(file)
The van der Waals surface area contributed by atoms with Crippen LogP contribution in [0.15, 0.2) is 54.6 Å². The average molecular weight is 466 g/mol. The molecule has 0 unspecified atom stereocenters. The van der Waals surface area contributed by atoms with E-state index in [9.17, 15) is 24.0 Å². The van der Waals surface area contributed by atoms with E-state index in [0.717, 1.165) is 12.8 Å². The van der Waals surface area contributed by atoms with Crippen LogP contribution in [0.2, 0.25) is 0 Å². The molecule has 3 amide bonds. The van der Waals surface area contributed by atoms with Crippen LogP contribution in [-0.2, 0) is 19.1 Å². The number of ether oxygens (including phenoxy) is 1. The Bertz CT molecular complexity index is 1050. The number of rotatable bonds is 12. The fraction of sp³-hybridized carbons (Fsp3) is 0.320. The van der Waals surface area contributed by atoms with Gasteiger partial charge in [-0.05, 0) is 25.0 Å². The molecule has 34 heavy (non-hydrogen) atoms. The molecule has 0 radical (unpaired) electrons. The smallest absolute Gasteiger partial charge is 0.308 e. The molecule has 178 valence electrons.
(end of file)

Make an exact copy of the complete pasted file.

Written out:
The van der Waals surface area contributed by atoms with Crippen LogP contribution in [0.15, 0.2) is 54.6 Å². The average molecular weight is 466 g/mol. The molecule has 0 unspecified atom stereocenters. The van der Waals surface area contributed by atoms with E-state index in [9.17, 15) is 24.0 Å². The van der Waals surface area contributed by atoms with E-state index in [0.717, 1.165) is 12.8 Å². The van der Waals surface area contributed by atoms with Crippen LogP contribution in [0.2, 0.25) is 0 Å². The molecule has 3 amide bonds. The van der Waals surface area contributed by atoms with Crippen LogP contribution in [-0.2, 0) is 19.1 Å². The number of ether oxygens (including phenoxy) is 1. The Bertz CT molecular complexity index is 1050. The number of rotatable bonds is 12. The fraction of sp³-hybridized carbons (Fsp3) is 0.320. The van der Waals surface area contributed by atoms with Gasteiger partial charge in [-0.05, 0) is 25.0 Å². The molecule has 34 heavy (non-hydrogen) atoms. The molecule has 0 radical (unpaired) electrons. The smallest absolute Gasteiger partial charge is 0.308 e. The molecule has 178 valence electrons.